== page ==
In Freiburg, Hoffmann had belonged to the municipal council committee since 1945, which was supposed to support the acting mayor Max Keller in the administration of the city. In the summer he was offered the post of mayor in Konstanz , in the autumn that of Freiburg. Hoffmann decided on Freiburg and was appointed Lord Mayor by the Baden Ministry of the Interior on November 8th. The municipal council elected the following year confirmed Hoffmann in his office.

Lord Mayor

Hoffmann and his city administration were faced with enormous tasks, the lack of living space and the insufficient supply of food were dramatic. Operation Tigerfish completely destroyed over 11,000 homes and the urban infrastructure was in ruins.

View of the Freiburg City Theater (2010)

At the end of 1945 it was already clear that, despite the material hardship in Freiburg, a lively concert life had developed. In addition to economic and socio-political tasks, Hoffmann also set himself the goal of rebuilding cultural life. He co-founded the Freiburg Music Academy, the later University of Music , where he previously from Augustinermuseum used Wentzingerhaus made available. Hoffmann's name remains forever associated with the reconstruction of the city ​​theater . As early as June 1946, he had entrusted the architect Wilhelm Mersch and employees of the city administration with the task of planning the reconstruction of the theater in the ruins of the building that had been destroyed in 1944. The clearing of rubble began at the end of 1948 and on December 30, 1949, just five years after the destruction, gaming operations were resumed. Hoffmann had not only successfully appealed for donations, but had also performed as a pianist since 1949, now mainly with music from the Viennese Classical and Romantic periods.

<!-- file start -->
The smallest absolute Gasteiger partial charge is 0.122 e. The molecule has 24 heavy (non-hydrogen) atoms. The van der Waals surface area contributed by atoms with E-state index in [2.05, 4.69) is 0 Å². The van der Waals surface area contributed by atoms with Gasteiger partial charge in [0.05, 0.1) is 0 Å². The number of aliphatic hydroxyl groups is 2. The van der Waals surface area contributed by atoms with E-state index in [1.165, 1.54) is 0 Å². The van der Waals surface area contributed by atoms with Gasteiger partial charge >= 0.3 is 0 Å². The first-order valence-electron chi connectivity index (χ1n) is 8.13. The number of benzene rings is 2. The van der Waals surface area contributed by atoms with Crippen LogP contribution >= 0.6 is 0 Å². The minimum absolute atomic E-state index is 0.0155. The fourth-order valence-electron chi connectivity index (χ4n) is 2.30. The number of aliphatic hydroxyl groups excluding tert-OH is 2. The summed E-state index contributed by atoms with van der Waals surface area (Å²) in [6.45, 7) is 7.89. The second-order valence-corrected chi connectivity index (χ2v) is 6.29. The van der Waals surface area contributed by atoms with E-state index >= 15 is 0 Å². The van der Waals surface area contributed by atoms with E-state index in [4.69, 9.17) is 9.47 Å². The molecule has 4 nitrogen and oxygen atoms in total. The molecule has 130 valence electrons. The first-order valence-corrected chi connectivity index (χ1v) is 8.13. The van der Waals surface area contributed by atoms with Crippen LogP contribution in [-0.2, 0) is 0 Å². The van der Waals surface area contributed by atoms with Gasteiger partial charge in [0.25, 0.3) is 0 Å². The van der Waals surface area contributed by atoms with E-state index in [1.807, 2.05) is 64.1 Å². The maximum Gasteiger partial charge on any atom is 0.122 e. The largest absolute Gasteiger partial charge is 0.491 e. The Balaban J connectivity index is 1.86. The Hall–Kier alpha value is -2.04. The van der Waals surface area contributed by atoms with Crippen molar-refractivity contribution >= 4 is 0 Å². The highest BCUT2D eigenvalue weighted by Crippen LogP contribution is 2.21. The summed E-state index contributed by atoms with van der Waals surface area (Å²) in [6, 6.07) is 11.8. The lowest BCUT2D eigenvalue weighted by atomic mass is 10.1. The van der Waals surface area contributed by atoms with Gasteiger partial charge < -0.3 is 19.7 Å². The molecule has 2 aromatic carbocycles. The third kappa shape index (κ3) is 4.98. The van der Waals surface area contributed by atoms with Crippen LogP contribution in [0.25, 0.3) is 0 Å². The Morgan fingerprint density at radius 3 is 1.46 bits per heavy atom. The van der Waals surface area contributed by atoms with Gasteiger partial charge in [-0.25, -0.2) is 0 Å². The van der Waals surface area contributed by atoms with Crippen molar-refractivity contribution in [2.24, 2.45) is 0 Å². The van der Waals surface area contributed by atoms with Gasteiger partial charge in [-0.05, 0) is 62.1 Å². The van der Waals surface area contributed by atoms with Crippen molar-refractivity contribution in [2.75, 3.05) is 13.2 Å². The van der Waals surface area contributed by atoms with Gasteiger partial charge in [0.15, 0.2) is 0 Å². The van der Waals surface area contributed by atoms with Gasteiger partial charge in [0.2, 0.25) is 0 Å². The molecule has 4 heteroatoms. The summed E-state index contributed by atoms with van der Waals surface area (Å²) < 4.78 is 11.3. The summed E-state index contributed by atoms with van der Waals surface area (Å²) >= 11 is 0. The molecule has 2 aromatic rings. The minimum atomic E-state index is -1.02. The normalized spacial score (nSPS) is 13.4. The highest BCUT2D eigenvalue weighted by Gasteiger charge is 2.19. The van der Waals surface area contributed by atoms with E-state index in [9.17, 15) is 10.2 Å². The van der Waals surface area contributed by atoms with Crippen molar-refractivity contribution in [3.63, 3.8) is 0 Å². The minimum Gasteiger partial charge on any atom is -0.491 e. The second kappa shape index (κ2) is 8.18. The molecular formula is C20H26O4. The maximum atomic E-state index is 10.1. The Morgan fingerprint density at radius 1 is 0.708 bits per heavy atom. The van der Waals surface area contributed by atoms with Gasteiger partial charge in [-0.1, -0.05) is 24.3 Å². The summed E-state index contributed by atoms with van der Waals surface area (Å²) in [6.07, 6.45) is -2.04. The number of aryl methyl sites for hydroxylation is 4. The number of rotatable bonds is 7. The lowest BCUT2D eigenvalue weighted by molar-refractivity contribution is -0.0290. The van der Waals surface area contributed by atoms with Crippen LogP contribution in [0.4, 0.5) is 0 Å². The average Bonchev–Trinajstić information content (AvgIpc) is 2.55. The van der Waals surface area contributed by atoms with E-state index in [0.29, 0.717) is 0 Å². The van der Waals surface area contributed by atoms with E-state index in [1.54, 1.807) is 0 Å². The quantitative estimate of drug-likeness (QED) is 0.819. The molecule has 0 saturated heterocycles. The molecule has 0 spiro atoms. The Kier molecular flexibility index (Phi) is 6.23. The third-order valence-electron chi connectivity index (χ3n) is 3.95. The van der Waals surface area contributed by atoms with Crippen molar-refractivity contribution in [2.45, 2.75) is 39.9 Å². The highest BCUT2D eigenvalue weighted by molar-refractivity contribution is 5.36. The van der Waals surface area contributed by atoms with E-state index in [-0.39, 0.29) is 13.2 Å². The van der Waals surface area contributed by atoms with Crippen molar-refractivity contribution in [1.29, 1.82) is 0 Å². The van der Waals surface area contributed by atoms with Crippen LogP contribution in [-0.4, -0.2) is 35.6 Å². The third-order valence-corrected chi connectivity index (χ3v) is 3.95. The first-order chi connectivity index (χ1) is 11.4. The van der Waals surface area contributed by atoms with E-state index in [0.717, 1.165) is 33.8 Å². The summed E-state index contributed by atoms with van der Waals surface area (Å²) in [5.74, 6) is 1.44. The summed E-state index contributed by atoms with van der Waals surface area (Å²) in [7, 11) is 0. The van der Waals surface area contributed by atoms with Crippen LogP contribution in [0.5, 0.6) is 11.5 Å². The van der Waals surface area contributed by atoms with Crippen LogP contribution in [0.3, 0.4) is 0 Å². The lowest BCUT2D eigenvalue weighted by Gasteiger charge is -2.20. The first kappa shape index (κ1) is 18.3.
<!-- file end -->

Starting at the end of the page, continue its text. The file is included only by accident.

The reconstruction concerts with the City Philharmonic Orchestra and the Lord Mayor as a soloist became a long-standing tradition and brought in a total of 120,000 D-Marks, the concert on November 16, 1953 alone brought in net proceeds of DM 18,000, which means that under Among other things, a new Steinway grand piano could be procured for the theater.

Wolfgang Hoffmann's death on March 25, 1956 came as a complete surprise to the citizens and his family. 4,000 citizens gave the popular mayor their last escort .


Wolfgang-Hoffman-Platz in Freiburg-Betzenhausen


A foyer in the city theater is named in honor of Hoffmann, as is the square in front of the former post office in Betzenhausen .


  • Wolfgang Hoffmann: What was really ?: a small contribution to the historical development of teacher training in Baden . Freiburg im Breisgau: Preßverein Freiburg im Breisgau (approx. 1926).
  • Wolfgang Hoffmann (edit.): Three years of community work in Freiburg i. Br. Ed. By the city administration of Freiburg im Breisgau. Freiburg im Breisgau: Goldschagg 1948.
  • Gerhard Dangel: Wolfgang Hoffmann. A Welte pianist and mayor at the piano . In: The mechanical musical instrument. 22nd year, September 1996, pp. 31-32. ISSN  0721-6092

Web links

predecessor Office successor
Max Keller Lord Mayor of Freiburg im Breisgau
Josef Brandel